Billets cool and solidify in the Koppel factory with the shape, properties and element composition that all influence quality of the finished pipe. After cooling to room temperature, the billets are transported by truck to the factory in Ambridge where we watched them form the solid billets into the sizes and shapes for our oil and gas applications. The metal is stretched, bent, twisted and squeezed using a variety of traditional cold and hot processes that are performed at different temperatures ranging up to 2,300˚F. The first forming process at Ambridge is rotary piercing which creates the hole in the pipe that is called the inner diameter. This interesting process is illustrated below in details (a) through (d). Details (e) and (f) are sections of billets that were photographed after interrupting the rotary piercing process and cutting the billets that show the growth of the inner diameter. Subsequent forming processes at Ambridge refine the diameters, roundness and straightness of the tubular material that we need for our oil and gas operations. Heating and cooling processes called quench and temper change the atomic structure of the steel to increase its strength.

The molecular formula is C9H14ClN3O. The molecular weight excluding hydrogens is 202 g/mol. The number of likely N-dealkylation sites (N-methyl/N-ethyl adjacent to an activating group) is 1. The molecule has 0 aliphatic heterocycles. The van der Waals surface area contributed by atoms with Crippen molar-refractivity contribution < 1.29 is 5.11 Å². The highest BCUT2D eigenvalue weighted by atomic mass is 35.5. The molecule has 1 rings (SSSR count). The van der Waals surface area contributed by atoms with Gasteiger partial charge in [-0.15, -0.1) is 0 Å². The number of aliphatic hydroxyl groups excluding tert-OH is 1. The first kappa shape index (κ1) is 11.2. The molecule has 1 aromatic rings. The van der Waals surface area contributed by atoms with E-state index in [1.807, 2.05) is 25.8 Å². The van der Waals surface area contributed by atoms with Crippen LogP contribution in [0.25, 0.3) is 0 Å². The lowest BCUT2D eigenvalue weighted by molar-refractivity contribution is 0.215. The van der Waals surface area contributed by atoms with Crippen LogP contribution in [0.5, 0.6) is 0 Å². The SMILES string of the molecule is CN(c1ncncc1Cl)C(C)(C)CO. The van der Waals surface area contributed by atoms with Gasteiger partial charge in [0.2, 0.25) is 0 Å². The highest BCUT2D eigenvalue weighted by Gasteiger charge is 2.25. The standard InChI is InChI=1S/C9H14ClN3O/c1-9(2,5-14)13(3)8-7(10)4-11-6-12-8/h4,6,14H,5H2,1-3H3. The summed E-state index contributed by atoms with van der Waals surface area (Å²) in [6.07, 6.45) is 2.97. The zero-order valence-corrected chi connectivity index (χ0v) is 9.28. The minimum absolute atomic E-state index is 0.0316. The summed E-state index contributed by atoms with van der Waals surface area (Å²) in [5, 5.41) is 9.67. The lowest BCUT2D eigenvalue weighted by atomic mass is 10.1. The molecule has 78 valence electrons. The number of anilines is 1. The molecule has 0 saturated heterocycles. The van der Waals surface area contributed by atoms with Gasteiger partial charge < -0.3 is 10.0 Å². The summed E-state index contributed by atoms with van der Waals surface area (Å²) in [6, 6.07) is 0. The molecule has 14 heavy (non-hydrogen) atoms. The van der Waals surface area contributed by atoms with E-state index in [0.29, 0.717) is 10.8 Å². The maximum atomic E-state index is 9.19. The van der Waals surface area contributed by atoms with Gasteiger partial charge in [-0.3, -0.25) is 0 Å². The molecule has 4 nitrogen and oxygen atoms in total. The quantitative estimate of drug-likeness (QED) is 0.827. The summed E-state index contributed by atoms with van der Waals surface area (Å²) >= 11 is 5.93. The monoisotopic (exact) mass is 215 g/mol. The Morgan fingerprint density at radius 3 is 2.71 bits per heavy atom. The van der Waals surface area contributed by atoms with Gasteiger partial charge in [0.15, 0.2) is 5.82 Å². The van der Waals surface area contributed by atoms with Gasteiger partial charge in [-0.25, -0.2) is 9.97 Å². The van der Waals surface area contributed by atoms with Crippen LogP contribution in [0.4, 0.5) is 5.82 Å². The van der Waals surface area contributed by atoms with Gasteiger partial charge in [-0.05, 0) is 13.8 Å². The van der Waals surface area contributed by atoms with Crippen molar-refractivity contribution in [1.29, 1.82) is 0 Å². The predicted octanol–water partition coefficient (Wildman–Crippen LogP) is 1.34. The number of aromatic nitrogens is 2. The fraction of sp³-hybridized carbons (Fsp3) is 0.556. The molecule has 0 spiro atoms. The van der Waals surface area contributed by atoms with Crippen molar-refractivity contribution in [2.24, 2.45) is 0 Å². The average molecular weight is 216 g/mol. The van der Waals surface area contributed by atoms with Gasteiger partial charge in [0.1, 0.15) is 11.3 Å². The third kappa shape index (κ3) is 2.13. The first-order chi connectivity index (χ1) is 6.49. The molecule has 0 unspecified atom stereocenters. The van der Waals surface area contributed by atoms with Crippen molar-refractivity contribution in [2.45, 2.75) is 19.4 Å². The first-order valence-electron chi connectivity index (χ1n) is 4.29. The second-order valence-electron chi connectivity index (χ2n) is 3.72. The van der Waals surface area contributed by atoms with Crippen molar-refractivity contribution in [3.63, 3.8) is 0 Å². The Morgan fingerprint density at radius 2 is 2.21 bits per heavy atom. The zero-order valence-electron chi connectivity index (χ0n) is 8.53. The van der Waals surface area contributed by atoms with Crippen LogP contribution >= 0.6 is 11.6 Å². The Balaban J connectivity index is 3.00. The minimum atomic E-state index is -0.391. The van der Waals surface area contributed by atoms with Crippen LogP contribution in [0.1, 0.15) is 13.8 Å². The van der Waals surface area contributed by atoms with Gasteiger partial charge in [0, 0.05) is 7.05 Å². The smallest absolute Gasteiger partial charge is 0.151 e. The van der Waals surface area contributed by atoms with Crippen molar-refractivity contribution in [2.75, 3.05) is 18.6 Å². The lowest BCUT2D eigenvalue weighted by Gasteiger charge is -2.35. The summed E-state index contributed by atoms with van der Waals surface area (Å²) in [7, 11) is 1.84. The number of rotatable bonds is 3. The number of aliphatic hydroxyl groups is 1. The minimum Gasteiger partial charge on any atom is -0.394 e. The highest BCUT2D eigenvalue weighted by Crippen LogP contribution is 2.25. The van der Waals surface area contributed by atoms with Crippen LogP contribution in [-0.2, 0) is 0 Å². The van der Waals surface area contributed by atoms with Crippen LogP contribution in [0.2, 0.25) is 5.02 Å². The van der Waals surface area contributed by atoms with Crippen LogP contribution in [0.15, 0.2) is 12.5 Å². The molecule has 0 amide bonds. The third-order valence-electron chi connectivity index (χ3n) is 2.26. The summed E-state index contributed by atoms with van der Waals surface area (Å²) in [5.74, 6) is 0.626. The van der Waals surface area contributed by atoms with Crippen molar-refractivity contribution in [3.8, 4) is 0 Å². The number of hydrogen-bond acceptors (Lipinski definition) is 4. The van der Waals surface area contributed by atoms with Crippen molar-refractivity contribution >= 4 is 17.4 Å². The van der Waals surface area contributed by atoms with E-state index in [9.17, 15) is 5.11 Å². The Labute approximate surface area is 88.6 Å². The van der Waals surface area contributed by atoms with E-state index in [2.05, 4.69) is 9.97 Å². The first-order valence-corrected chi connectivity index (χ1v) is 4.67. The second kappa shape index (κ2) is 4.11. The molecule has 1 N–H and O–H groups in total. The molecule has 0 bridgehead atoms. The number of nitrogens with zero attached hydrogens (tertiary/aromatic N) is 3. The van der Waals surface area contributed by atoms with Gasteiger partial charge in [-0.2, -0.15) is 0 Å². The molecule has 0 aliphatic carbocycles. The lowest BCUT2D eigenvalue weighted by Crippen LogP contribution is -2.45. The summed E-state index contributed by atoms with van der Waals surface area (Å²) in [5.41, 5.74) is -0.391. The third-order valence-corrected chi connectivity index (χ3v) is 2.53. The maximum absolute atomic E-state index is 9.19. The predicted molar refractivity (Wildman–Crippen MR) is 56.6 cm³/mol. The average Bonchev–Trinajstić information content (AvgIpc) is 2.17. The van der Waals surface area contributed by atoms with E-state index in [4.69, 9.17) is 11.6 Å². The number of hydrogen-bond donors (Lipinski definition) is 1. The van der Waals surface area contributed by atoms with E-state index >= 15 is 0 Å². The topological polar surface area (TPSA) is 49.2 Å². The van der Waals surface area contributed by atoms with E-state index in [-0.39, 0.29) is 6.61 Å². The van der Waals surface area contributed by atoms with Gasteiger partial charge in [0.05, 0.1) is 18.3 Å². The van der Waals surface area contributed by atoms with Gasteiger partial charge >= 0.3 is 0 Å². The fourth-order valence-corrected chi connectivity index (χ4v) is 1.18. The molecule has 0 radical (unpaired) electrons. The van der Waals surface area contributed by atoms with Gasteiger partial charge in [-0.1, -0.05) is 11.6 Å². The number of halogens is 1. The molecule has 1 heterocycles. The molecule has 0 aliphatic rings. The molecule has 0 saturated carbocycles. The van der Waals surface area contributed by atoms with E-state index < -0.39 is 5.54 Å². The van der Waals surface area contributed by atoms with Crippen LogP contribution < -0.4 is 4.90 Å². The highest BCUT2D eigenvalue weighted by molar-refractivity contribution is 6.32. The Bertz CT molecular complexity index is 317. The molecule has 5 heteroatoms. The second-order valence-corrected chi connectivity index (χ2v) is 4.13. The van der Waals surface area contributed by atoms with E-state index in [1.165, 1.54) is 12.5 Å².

(5, 6 & 7)